Book explores politics and faith in Esther

God and Politics in Esther by Yoran Hazony, 2016, Cambridge University Press, 288 pages, paperback, $29.99.

By Victor Chudowsky

The Jewish holiday of Purim is a joyous one. We get a little drunk, dress the kids up in costumes, and celebrate Esther and Mordechai’s cunning. It’s a funny, racy, over-the-top story that omits any mention of God, leading some scholars to regard it as a farce.

But parts of Esther are disturbing to modern readers. People ignore the fact that celebration among the Jews of Persia occurs not after Haman is hanged, but after they fight back against the deceased Haman’s allies, killing 75,000 of them. At times, Esther reads more like Machiavelli.

Yoram Hazony, a Jerusalem-based scholar, wants us to take the story of Esther seriously. He wants to revive Esther’s significance as political philosophy. Mordechai and Esther save Persian Jews from annihilation because they are able to get themselves into the very corridors of power and influence the decisions of the emperor – one way or another.

Esther still has difficult questions for us to ponder. How are we to cope as a minority in the diaspora? How should we relate to those who hold political power? And most importantly, what are the moral implications of getting involved with the tumultuous world of politics, or even worse, violence and war? The book is an extended discussion of the difference between morality and purity, and how too much emphasis on the latter may harm the cause of the former in political affairs. These questions are still relevant. In Israel, they are paramount. In the United States, some of these questions were raised recently when Donald Trump spoke before AIPAC. Should we boycott (in the name of purity), or do we keep the channels open?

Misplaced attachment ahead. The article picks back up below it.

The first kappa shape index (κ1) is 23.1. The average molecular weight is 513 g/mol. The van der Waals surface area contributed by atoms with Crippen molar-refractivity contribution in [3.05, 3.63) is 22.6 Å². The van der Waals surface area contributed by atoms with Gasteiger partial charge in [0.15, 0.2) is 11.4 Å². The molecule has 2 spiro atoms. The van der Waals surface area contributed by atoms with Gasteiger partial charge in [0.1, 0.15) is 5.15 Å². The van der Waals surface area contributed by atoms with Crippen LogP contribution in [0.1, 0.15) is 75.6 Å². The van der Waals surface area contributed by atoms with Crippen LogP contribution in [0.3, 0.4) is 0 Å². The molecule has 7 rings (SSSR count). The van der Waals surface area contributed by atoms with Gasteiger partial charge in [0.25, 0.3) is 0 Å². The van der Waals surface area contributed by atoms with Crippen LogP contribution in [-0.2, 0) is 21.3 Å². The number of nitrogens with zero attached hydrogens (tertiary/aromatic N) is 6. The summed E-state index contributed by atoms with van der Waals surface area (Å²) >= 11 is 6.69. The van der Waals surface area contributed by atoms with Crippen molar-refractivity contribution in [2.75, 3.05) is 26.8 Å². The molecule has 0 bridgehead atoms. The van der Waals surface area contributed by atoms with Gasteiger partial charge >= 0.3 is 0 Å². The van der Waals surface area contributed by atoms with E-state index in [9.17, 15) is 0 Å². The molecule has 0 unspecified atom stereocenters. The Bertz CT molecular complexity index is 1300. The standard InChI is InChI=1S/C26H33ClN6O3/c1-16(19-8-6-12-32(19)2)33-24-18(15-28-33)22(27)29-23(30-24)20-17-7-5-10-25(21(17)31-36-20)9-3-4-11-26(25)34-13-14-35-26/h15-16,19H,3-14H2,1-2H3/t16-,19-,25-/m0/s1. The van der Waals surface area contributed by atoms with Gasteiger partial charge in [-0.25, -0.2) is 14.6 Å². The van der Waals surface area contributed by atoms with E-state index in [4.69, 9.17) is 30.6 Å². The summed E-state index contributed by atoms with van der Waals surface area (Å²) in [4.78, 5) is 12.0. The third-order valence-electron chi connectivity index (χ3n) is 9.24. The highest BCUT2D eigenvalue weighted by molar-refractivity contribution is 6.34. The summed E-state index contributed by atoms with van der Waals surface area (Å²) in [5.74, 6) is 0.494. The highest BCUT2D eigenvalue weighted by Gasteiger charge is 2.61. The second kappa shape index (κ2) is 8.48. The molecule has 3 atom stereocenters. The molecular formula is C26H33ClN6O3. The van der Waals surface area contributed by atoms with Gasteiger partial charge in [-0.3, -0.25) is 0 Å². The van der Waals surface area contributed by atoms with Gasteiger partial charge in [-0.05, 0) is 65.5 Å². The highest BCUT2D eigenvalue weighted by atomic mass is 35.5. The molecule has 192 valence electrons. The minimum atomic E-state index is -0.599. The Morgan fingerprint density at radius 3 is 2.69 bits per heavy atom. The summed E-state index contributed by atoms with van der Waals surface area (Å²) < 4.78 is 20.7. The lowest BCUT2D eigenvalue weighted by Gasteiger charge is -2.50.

The book finishes with a critique of the view that God always acts in the world through miracles or interventions in the course of natural or human events. Hazony finds that view unsupported. In Esther, God is omitted but is still present in the faith of the characters. Through this argument, Hazony hopes to attract new or lapsed readers to once again understand the relevance of Hebrew scripture in our distracted modern era. It will change your thinking – not only about the situation of Jews in the diaspora or Israel, but about faith and politics in general.

Victor Chudowsky is a policy analyst, Bend City Councilor and a member of Temple Beth Tikvah in Bend.

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